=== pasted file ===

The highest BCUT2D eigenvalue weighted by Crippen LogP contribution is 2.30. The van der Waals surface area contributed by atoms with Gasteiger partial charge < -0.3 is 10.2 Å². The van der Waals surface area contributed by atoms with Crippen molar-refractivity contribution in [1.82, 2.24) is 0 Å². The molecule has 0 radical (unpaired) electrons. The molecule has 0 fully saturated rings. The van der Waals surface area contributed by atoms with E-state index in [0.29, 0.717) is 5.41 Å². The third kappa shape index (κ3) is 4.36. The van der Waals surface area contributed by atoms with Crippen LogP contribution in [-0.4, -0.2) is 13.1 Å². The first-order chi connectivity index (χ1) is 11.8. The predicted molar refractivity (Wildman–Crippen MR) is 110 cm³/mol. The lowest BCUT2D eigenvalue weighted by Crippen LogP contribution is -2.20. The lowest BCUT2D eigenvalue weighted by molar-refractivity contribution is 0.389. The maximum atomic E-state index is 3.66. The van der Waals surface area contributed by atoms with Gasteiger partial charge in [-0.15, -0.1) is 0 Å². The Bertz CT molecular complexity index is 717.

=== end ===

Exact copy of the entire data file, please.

The highest BCUT2D eigenvalue weighted by Crippen LogP contribution is 2.30. The van der Waals surface area contributed by atoms with Gasteiger partial charge < -0.3 is 10.2 Å². The van der Waals surface area contributed by atoms with Crippen molar-refractivity contribution in [1.82, 2.24) is 0 Å². The molecule has 0 radical (unpaired) electrons. The molecule has 0 fully saturated rings. The van der Waals surface area contributed by atoms with E-state index in [0.29, 0.717) is 5.41 Å². The third kappa shape index (κ3) is 4.36. The van der Waals surface area contributed by atoms with Crippen LogP contribution in [-0.4, -0.2) is 13.1 Å². The first-order chi connectivity index (χ1) is 11.8. The predicted molar refractivity (Wildman–Crippen MR) is 110 cm³/mol. The lowest BCUT2D eigenvalue weighted by Crippen LogP contribution is -2.20. The lowest BCUT2D eigenvalue weighted by molar-refractivity contribution is 0.389. The maximum atomic E-state index is 3.66. The van der Waals surface area contributed by atoms with Gasteiger partial charge in [-0.15, -0.1) is 0 Å². The Bertz CT molecular complexity index is 717.